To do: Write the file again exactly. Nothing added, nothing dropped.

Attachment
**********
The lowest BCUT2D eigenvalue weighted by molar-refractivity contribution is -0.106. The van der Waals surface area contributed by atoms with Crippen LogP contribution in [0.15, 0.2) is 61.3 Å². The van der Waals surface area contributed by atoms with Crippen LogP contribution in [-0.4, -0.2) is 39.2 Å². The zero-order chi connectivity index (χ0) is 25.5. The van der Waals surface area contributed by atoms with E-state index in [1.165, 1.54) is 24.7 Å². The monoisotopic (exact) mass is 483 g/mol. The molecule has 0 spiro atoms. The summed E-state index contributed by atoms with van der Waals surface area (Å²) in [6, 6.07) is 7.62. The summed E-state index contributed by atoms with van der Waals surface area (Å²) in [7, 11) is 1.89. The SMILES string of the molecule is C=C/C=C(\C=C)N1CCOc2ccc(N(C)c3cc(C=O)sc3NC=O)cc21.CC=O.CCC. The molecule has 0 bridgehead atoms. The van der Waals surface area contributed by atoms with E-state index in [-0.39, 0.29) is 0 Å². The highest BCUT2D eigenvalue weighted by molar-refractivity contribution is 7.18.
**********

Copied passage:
The lowest BCUT2D eigenvalue weighted by molar-refractivity contribution is -0.106. The van der Waals surface area contributed by atoms with Crippen LogP contribution in [0.15, 0.2) is 61.3 Å². The van der Waals surface area contributed by atoms with Crippen LogP contribution in [-0.4, -0.2) is 39.2 Å². The zero-order chi connectivity index (χ0) is 25.5. The van der Waals surface area contributed by atoms with E-state index in [1.165, 1.54) is 24.7 Å². The monoisotopic (exact) mass is 483 g/mol. The molecule has 0 spiro atoms. The summed E-state index contributed by atoms with van der Waals surface area (Å²) in [6, 6.07) is 7.62. The summed E-state index contributed by atoms with van der Waals surface area (Å²) in [7, 11) is 1.89. The SMILES string of the molecule is C=C/C=C(\C=C)N1CCOc2ccc(N(C)c3cc(C=O)sc3NC=O)cc21.CC=O.CCC. The molecule has 0 bridgehead atoms. The van der Waals surface area contributed by atoms with E-state index in [-0.39, 0.29) is 0 Å². The highest BCUT2D eigenvalue weighted by molar-refractivity contribution is 7.18.